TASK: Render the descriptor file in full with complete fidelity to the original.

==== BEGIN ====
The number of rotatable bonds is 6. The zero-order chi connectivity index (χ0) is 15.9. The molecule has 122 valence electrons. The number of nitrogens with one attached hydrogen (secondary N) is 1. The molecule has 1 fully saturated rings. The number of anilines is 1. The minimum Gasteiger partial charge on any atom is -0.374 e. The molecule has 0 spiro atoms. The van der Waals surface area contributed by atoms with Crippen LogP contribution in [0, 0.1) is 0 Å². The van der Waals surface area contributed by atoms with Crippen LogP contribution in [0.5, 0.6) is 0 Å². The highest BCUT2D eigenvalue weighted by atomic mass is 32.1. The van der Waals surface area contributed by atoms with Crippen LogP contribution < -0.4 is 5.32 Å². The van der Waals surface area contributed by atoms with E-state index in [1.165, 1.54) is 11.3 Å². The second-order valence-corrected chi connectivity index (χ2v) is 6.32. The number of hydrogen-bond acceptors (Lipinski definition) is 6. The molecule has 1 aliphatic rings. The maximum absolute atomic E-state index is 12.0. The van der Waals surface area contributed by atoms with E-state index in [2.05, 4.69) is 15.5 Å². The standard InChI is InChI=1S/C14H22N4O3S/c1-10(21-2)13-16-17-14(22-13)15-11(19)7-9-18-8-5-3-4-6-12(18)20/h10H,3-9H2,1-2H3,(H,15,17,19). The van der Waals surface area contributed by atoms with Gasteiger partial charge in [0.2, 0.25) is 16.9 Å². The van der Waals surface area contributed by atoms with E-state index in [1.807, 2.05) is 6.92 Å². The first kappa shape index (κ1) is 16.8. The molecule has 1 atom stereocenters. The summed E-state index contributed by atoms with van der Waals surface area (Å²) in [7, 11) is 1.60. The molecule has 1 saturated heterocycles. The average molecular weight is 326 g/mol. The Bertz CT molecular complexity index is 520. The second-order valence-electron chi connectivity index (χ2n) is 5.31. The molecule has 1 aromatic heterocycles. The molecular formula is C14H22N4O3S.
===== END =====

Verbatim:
The number of rotatable bonds is 6. The zero-order chi connectivity index (χ0) is 15.9. The molecule has 122 valence electrons. The number of nitrogens with one attached hydrogen (secondary N) is 1. The molecule has 1 fully saturated rings. The number of anilines is 1. The minimum Gasteiger partial charge on any atom is -0.374 e. The molecule has 0 spiro atoms. The van der Waals surface area contributed by atoms with Crippen LogP contribution in [0, 0.1) is 0 Å². The van der Waals surface area contributed by atoms with Crippen LogP contribution in [0.5, 0.6) is 0 Å². The highest BCUT2D eigenvalue weighted by atomic mass is 32.1. The van der Waals surface area contributed by atoms with Crippen LogP contribution < -0.4 is 5.32 Å². The van der Waals surface area contributed by atoms with E-state index in [1.165, 1.54) is 11.3 Å². The second-order valence-corrected chi connectivity index (χ2v) is 6.32. The number of hydrogen-bond acceptors (Lipinski definition) is 6. The molecule has 1 aliphatic rings. The maximum absolute atomic E-state index is 12.0. The van der Waals surface area contributed by atoms with E-state index in [2.05, 4.69) is 15.5 Å². The standard InChI is InChI=1S/C14H22N4O3S/c1-10(21-2)13-16-17-14(22-13)15-11(19)7-9-18-8-5-3-4-6-12(18)20/h10H,3-9H2,1-2H3,(H,15,17,19). The van der Waals surface area contributed by atoms with Gasteiger partial charge in [0.2, 0.25) is 16.9 Å². The van der Waals surface area contributed by atoms with E-state index in [1.807, 2.05) is 6.92 Å². The first kappa shape index (κ1) is 16.8. The molecule has 1 atom stereocenters. The summed E-state index contributed by atoms with van der Waals surface area (Å²) in [7, 11) is 1.60. The molecule has 1 saturated heterocycles. The average molecular weight is 326 g/mol. The Bertz CT molecular complexity index is 520. The second-order valence-electron chi connectivity index (χ2n) is 5.31. The molecule has 1 aromatic heterocycles. The molecular formula is C14H22N4O3S.